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Blitzkrieg 2: Fall of the Reich

Platform(s): PC
Genre: Strategy
Publisher: CDV
Developer: Nival Interactive

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PC Review - 'Blitzkrieg 2: Fall of the Reich'

by Tim McCullough on April 5, 2007 @ 12:30 a.m. PDT

Blitzkrieg 2: Fall of the Reich is the first stand-alone expansion for CDV's Blitzkrieg 2 historical RTS, and spans three major offensives from the final days of fighting on the Eastern front and covers both the Soviet and German campaigns in the long Siege of Budapest, Fortress Kurland, and the Soviet Operation Bagration.

Genre: Real-Time Strategy
Publisher: CDV
Developer: Nival Interactive
Release Date: February 20, 2007

The tides of war have now turned, and World War II has begun to wind down. The Germans now struggle to hold their ground as Russian soldiers push forward against the weakening German frontlines. Could superior numbers be the tool to end the war? Or, will the side that can best manage its remaining resources have the best chance for victory?

Blitzkrieg 2: Fall of the Reich is the latest add-on released for the popular Blitzkrieg franchise. This stand-alone expansion focuses on the final days of the European conflict on the Western Front. The two included campaigns allow players to experience both the German and Russian military engagements during the periods between the summer of 1944 and spring of 1945. Blitzkrieg 2: Fall of the Reich includes an integrated in-game encyclopedia which covers all of the weapons and war machines used in the Blitzkrieg 2 game series. The expansion also features a 71-page game manual and four in-game tutorials, which do an adequate job of explaining the basics, including the importance of re-supply and reinforcements.

The single-player game consists of campaigns where you are required to complete a logical progression of missions through chapters, with major battles serving as bookends. Capturing control points and dealing with pockets of aggressive enemies are the two most common mission types. Promotions and unlocking of additional weapons and improvements occur frequently throughout the campaigns; this feature helps to remove some of the repetitiveness that would otherwise exist in the game. When you are given the ability to promote your units, you can either manually assign the promotions, or you can have the computer automatically manage them for you. While playing the campaign, you can save your position at anytime, and you even have a quick-save/load ability to reduce the frustrations of being wiped out due to an ineffective plan of attack. A custom mission mode is also available to extend the action once the enjoyment of playing the two campaigns has waned. You can play any of six Russian and four German missions.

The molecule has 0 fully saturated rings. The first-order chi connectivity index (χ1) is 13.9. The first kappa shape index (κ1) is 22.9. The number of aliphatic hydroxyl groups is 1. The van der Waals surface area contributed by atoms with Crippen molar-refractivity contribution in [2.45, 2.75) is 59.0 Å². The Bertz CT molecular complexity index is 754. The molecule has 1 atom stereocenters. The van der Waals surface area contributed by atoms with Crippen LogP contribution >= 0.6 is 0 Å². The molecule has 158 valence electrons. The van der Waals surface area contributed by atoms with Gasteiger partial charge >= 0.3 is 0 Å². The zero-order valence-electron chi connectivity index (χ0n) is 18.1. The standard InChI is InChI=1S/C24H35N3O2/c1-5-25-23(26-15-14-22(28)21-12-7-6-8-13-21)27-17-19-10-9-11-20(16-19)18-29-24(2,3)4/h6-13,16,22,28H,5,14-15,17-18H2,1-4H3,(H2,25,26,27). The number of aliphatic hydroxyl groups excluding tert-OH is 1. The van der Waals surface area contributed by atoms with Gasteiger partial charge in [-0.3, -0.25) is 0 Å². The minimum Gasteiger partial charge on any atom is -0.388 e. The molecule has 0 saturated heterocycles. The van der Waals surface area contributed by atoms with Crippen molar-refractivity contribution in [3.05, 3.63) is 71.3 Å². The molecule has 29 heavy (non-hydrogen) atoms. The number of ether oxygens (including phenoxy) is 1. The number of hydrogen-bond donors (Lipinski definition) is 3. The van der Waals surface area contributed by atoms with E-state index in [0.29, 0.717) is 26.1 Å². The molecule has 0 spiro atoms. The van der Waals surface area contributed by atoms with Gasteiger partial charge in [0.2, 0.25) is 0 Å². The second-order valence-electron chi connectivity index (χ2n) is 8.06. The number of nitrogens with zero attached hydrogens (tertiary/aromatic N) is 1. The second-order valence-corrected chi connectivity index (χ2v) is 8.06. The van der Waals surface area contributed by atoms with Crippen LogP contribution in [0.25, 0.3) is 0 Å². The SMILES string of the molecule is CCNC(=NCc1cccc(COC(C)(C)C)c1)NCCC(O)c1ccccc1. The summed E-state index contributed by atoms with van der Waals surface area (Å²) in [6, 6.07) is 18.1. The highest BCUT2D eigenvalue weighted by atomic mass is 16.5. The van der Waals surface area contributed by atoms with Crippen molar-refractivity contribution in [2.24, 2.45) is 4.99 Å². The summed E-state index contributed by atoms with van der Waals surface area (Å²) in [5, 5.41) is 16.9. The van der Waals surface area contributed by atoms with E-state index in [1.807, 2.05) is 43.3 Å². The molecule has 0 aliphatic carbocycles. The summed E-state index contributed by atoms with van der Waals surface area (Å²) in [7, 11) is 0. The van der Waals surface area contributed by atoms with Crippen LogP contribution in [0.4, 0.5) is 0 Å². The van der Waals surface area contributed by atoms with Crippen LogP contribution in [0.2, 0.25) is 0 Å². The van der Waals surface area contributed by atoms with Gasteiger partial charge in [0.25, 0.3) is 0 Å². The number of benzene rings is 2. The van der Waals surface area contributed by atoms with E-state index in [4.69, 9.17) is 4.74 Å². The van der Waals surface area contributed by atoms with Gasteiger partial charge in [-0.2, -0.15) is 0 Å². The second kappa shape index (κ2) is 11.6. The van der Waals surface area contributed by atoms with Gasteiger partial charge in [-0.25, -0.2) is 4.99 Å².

Blitzkrieg 2: Fall of the Reich is not your general gather/build variety of RTS. One of the most interesting aspects is the importance of managing your reinforcements. You are allocated a limited number of reinforcements during each chapter of the campaign, and if these resources are squandered, you have no way of continuing your fight. If you are lucky enough to have remaining reinforcement points after a mission, these valuable points are added back to your reinforcement pool. This system of resource management is an ingenious way of making you think twice about sacrificing even a single war asset during. Once your units are gone and you have run out of reinforcement points, it's all over.

I encountered only a couple of issues while playing that I felt needed to be addressed. It was often possible for A.I. units to both see and attack my units through obvious obstructions. For example, several times I had tanks destroyed by other tanks which were parked around a corner of a building. The A.I. didn't have an obvious clear line of sight, so the situation makes me wonder just how effective all of the buildings and trees are at providing cover.